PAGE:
- Deep sores with dead or necrotic tissue. Dying tissue is dangerous and can cause sepsis or other very dangerous conditions. Dying tissue can lead to infection. The result can be amputation, multiple surgeries, trips to the hospital and even death.
- Bone and Muscle Exposure. Deep bedsores can lead to exposure of bone, muscle and tissue. This is not only very painful, but hard to reverse and can lead to other very dangerous medical ailments.
- Damage to other parts of the body. Left untreated, bedsores can cause infections that spread to other parts of the body. This can lead to catastrophic results.
Nursing Home Negligence and Bedsores in Michigan
Residents at a nursing home or assisted living facility are assessed for the risk of developing bedsores. If a patient is less mobile than others, diabetic, or has certain skin problems, this patient should be more closely monitored for bedsore formation.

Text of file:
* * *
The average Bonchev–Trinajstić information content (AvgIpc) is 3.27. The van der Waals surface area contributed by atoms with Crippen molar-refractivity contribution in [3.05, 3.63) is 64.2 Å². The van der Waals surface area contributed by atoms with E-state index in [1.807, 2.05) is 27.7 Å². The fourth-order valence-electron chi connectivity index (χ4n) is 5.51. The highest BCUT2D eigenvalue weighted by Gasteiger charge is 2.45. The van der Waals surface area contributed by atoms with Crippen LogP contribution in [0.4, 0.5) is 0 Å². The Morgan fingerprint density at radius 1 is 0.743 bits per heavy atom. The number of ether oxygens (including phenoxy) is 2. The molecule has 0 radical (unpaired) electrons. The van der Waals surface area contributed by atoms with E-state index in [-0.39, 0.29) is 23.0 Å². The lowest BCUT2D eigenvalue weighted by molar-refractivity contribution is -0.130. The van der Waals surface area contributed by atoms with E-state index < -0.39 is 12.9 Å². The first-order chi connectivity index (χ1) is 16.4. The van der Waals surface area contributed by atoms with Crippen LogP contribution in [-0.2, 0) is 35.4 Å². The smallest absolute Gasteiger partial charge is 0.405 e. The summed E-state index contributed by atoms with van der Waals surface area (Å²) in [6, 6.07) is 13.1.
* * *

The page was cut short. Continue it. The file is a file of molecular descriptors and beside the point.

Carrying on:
A nursing home staff must develop and implement a plan to prevent bedsores and pressure ulcers from forming. This plan must be communicated to all employees caring for the patient and noted in the patient’s chart. Failing to do this can lead to easily preventable injuries and negligence on the part of the nursing home staff.
To prevent bedsores from forming, nursing staff are often required to turn and move patients, in particular their legs and torso, so pressure does not build up too much in one particular area. When a patient is turned, the aide or nurse should check for bedsores or skin irritation. If an area looks troublesome, it should be treated immediately with medication and bandages.